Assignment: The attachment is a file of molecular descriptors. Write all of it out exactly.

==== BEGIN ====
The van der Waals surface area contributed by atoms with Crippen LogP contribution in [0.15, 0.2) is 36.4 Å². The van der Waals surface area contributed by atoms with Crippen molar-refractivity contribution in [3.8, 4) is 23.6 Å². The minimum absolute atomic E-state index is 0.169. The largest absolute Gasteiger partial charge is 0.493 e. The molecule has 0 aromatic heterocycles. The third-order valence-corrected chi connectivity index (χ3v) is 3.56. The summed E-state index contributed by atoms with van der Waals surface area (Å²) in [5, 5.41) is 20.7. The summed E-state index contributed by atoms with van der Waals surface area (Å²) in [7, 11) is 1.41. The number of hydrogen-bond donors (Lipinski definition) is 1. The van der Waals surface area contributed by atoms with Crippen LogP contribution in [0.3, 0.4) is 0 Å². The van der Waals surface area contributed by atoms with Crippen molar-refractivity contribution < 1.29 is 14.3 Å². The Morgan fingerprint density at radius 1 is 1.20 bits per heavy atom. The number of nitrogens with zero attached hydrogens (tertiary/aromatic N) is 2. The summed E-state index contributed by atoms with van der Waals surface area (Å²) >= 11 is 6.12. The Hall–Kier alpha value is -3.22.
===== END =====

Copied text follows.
The van der Waals surface area contributed by atoms with Crippen LogP contribution in [0.15, 0.2) is 36.4 Å². The van der Waals surface area contributed by atoms with Crippen molar-refractivity contribution in [3.8, 4) is 23.6 Å². The minimum absolute atomic E-state index is 0.169. The largest absolute Gasteiger partial charge is 0.493 e. The molecule has 0 aromatic heterocycles. The third-order valence-corrected chi connectivity index (χ3v) is 3.56. The summed E-state index contributed by atoms with van der Waals surface area (Å²) in [5, 5.41) is 20.7. The summed E-state index contributed by atoms with van der Waals surface area (Å²) in [7, 11) is 1.41. The number of hydrogen-bond donors (Lipinski definition) is 1. The van der Waals surface area contributed by atoms with Crippen LogP contribution in [0.3, 0.4) is 0 Å². The van der Waals surface area contributed by atoms with Crippen molar-refractivity contribution < 1.29 is 14.3 Å². The Morgan fingerprint density at radius 1 is 1.20 bits per heavy atom. The number of nitrogens with zero attached hydrogens (tertiary/aromatic N) is 2. The summed E-state index contributed by atoms with van der Waals surface area (Å²) >= 11 is 6.12. The Hall–Kier alpha value is -3.22.